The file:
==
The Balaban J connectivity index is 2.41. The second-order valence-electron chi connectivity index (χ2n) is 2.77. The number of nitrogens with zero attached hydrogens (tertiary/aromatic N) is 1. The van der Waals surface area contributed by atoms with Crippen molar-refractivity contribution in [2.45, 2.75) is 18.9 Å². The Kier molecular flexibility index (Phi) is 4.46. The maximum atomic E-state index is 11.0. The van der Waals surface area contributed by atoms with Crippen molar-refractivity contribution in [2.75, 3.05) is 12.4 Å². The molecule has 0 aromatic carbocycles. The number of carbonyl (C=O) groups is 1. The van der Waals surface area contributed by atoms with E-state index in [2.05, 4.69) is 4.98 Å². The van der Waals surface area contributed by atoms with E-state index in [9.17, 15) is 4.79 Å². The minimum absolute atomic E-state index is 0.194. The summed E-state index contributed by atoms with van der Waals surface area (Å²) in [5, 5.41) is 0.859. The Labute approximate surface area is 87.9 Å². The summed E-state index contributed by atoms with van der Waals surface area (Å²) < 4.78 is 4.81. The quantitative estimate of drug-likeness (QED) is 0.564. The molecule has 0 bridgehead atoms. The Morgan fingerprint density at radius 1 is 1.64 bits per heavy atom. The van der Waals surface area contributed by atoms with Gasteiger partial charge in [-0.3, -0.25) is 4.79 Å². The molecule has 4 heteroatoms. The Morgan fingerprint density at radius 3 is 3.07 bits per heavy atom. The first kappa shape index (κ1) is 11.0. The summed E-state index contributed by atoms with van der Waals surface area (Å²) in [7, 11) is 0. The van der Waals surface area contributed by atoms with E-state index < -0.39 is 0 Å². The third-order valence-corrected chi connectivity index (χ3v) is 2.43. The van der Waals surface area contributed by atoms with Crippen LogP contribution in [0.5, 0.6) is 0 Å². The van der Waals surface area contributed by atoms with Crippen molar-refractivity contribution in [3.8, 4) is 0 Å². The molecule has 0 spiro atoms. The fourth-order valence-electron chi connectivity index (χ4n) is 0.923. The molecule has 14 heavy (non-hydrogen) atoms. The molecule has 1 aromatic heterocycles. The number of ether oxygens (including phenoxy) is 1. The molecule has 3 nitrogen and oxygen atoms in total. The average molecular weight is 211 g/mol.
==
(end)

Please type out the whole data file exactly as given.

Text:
The Balaban J connectivity index is 2.41. The second-order valence-electron chi connectivity index (χ2n) is 2.77. The number of nitrogens with zero attached hydrogens (tertiary/aromatic N) is 1. The van der Waals surface area contributed by atoms with Crippen molar-refractivity contribution in [2.45, 2.75) is 18.9 Å². The Kier molecular flexibility index (Phi) is 4.46. The maximum atomic E-state index is 11.0. The van der Waals surface area contributed by atoms with Crippen molar-refractivity contribution in [2.75, 3.05) is 12.4 Å². The molecule has 0 aromatic carbocycles. The number of carbonyl (C=O) groups is 1. The van der Waals surface area contributed by atoms with E-state index in [2.05, 4.69) is 4.98 Å². The van der Waals surface area contributed by atoms with E-state index in [9.17, 15) is 4.79 Å². The minimum absolute atomic E-state index is 0.194. The summed E-state index contributed by atoms with van der Waals surface area (Å²) in [5, 5.41) is 0.859. The Labute approximate surface area is 87.9 Å². The summed E-state index contributed by atoms with van der Waals surface area (Å²) < 4.78 is 4.81. The quantitative estimate of drug-likeness (QED) is 0.564. The molecule has 0 bridgehead atoms. The Morgan fingerprint density at radius 1 is 1.64 bits per heavy atom. The van der Waals surface area contributed by atoms with Gasteiger partial charge in [-0.3, -0.25) is 4.79 Å². The molecule has 4 heteroatoms. The Morgan fingerprint density at radius 3 is 3.07 bits per heavy atom. The first kappa shape index (κ1) is 11.0. The summed E-state index contributed by atoms with van der Waals surface area (Å²) in [7, 11) is 0. The van der Waals surface area contributed by atoms with E-state index < -0.39 is 0 Å². The third-order valence-corrected chi connectivity index (χ3v) is 2.43. The van der Waals surface area contributed by atoms with Crippen LogP contribution in [0.5, 0.6) is 0 Å². The van der Waals surface area contributed by atoms with Crippen molar-refractivity contribution in [3.8, 4) is 0 Å². The molecule has 0 spiro atoms. The fourth-order valence-electron chi connectivity index (χ4n) is 0.923. The molecule has 14 heavy (non-hydrogen) atoms. The molecule has 1 aromatic heterocycles. The number of ether oxygens (including phenoxy) is 1. The molecule has 3 nitrogen and oxygen atoms in total. The average molecular weight is 211 g/mol.